Chinese herbal medicine is a relatively new treatment among equine veterinarians in the western world, but the philosophy of herbals for healing has existed for thousands of years as part of Traditional Chinese Veterinary Medicine (TCVM).
Similar to the use of all-natural methods to treat illness in humans, herbal medicine for animals also uses ancient Chinese formulas aimed at treating the underlying causes of a disease or illness to help the body heal itself, rather than only temporarily treating the presented symptoms.
Helping to lead the Chinese herbal medicine charge westward, some veterinarians are beginning to incorporate the use of herbs and herbal treatments as an part of their alternative therapy options for patients.
Dr Janet Greenfield-Davis, a veterinarian at Florida’s Palm Beach Equine Clinic, has found these all-natural methods as a benefit in her treatments. She specializes in both acupuncture and Chinese herbal medicine.
“There is an herbal product for anything,” said Greenfield-Davis, who found herbal medicine six years ago when she started specializing in acupuncture, which joins Chinese herbal medicine as two of the most common forms of TCVM therapies.
“Herbals treat a variety of ailments from sore muscles to problems affecting the liver, heart, kidneys, joints, and more. I pair the herbals with my acupuncture, which is traditionally the ancient Chinese way.”
In TCVM, once a symptom of disharmony in the body or disease is identified, treatment proceeds through four possible branches, including acupuncture, food therapy, a form of Chinese medical massage called Tui-na, and Chinese herbal medicine. From topical treatments, including salves and powders, to edible treatments, Chinese herbal medicine not only draws on natural products, but also on the natural tendencies of the horse itself. Being herbivores, horses ingest herbs found in the wild while they are grazing.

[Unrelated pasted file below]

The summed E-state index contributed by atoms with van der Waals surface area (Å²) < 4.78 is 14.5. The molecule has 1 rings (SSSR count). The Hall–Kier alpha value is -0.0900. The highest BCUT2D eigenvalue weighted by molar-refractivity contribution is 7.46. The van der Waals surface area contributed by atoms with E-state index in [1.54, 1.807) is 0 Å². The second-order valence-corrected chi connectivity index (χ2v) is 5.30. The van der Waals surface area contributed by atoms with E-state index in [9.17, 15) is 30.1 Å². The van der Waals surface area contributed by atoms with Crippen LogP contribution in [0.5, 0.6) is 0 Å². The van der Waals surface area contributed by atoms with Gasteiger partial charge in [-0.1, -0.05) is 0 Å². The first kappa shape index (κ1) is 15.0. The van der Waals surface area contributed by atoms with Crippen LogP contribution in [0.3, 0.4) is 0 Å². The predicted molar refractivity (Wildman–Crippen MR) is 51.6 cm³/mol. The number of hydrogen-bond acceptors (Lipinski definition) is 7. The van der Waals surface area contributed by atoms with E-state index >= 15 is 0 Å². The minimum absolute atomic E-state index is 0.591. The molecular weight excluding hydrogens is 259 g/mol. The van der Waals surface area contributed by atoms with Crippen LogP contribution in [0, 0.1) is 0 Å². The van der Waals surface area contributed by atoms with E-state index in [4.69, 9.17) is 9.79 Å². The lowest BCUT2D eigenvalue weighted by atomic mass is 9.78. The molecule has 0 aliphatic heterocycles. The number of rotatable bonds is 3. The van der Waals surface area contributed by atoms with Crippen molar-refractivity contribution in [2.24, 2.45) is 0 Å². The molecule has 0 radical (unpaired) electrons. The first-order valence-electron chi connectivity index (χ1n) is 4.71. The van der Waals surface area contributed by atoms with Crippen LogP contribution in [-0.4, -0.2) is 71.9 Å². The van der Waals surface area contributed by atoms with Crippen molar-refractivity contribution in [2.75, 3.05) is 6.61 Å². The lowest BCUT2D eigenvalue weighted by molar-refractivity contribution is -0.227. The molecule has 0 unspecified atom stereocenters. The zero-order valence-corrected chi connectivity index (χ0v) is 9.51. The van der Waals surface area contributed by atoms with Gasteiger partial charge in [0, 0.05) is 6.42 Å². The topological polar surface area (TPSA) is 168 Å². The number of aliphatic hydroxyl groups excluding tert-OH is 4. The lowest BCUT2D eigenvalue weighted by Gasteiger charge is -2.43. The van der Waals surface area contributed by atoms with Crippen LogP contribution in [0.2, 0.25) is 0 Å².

While the traditional methods date back thousands of years, the treatments developed within Chinese herbal medicine are ever-evolving. Coupled with modern technology, historical and ancient Chinese wisdoms are still very effective. In addition, the treatments use the properties of many common herbs with widely known uses. By using ginseng for fatigue, chamomile for calming, garlic as an antibiotic, and arnica as an anti-inflammatory, the recipes used in herbal medicine draw from only natural sources. This is making herbal treatments more common among sport horses who undergo drug testing for banned substances while competing.
“The competitive world is accepting herbal medicine more and more every year,” Greenfield-Davis said. “It provides an alternative for horses at high levels, especially in FEI classes, that need a little extra support. They aren’t drugs, they don’t test, and they are a natural product.”
Greenfield-Davis believes that offering such alternative treatment options is a sizeable advancement, in that herbal medicines provide owners with another option when traditional western medicines may not be their preference.
“It enhances our practice because it gives owners a place to turn,” she said. “There is a lot of stigma to using particular western drugs, and I think this gives people a choice; they don’t have to use the traditional western medicines anymore because they can now turn to eastern medicines.”
While it is a personal choice to use a more holistic or all-natural approach to veterinary care for some horse owners, herbs also represent a practical alternative. According to Greenfield-Davis, herbal medicine is the perfect choice when treating a horse with an aversion to needles, or for horses that do not respond to particular medicines or therapies.
“We are able to work in a more natural way instead of using steroids and things of that nature,” Greenfield-Davis said. “In some cases, I will use solely herbals and the treatments produce a lot of wonderful results.”
Greenfield-Davis grew up in Northern California, and her passion for horses started during her time showing hunters on the “A” circuit, which later led her to study veterinary medicine at California Polytechnic State University. She graduated from veterinary school at the University of Glasgow in 2010 and has since specialised in equine acupuncture and herbal medicine. She is looking to continue her studies in holistic medicine by incorporating food therapy into her treatments.